A Travel Free Learning Article

By Dick Hamm, Ministry Colleague with The Columbia Partnership 
Email: DHamm@TheColumbiaPartnership.org
Web Site: www.TheColumbiaPartnership.org

Recently I was asked if I had any guidelines regarding how much congregations should pay their pastors. There are many factors, of course, including what part of the country is involved, experience, etc. But there are more subtle factors that should also be considered as well. The following are some principles I have developed over the years.

1. There cannot be too big a difference between what pastors are earning and the average compensation of congregational members, or there will be resentment. Members may feel their pastor is paid way beyond their own incomes. Pastors may be resentful if their income is far below the average member.

2. There should be some difference between what the pastor receives and the average income of members, given that the average member probably does not have a minimum of seven or more years invested in education beyond high school.

3. The education level of pastors should be a consideration. Seminary graduates typically spend a lot of money on undergraduate and graduate education. It is not unusual for seminary graduates to finish school with $80,000 or more in student loan debt. Not only must ministers pay for their education, but they are also not making much, if any, money while they are in college and seminary, even with scholarships or loans they may have received.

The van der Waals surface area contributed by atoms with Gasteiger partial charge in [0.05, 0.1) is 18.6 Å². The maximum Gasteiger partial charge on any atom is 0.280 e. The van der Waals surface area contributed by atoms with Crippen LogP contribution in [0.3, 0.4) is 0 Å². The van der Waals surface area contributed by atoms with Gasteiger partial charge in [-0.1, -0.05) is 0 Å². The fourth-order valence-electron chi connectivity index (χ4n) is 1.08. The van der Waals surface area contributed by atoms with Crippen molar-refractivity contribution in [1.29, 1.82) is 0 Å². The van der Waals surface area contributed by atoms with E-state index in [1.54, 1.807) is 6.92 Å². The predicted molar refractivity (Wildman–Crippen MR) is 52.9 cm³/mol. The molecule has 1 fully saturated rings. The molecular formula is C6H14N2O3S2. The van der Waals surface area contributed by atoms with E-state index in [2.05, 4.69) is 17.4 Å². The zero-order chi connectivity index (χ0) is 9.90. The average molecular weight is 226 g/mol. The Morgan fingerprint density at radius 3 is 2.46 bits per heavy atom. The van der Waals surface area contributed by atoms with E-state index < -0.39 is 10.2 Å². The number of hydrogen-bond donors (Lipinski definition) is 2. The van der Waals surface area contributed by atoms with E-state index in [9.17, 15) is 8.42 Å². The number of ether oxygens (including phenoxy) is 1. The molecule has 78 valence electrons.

The economic impact of not being able to actually begin making a full living until their mid or late 20s is significant; if they go straight through college and seminary it can amount to hundreds of thousands of dollars. The cost is even greater with second career students who are taking time out to go to seminary during the potentially highest earning years of their lives had they remained in secular employment. Obviously, this investment in education is less for ministers who have not attended seminary.

4. The level of responsibility is also a factor. A solo pastor of a congregation is on call 24/7. This responsibility weighs heavily. Every experienced minister can recall times when he/she had to forego family outings or other personal activities, or to return early from a vacation to conduct a funeral or to address pastoral emergencies. Senior pastors typically do not have quite the same level of 24/7 on-call responsibility, but do have the additional responsibilities of supervision and coordination of the work of the staff. These kinds of responsibilities are typically not onerous, but they do require energy and time to manage and fulfill.

5. The level of competence is a factor. Ministers who are not just gifted but also well prepared, highly motivated, and who regularly take initiative should be encouraged financially as well as spiritually and emotionally. Otherwise, they will eventually go somewhere that appreciates them more or they will feel the resentment of being under-appreciated.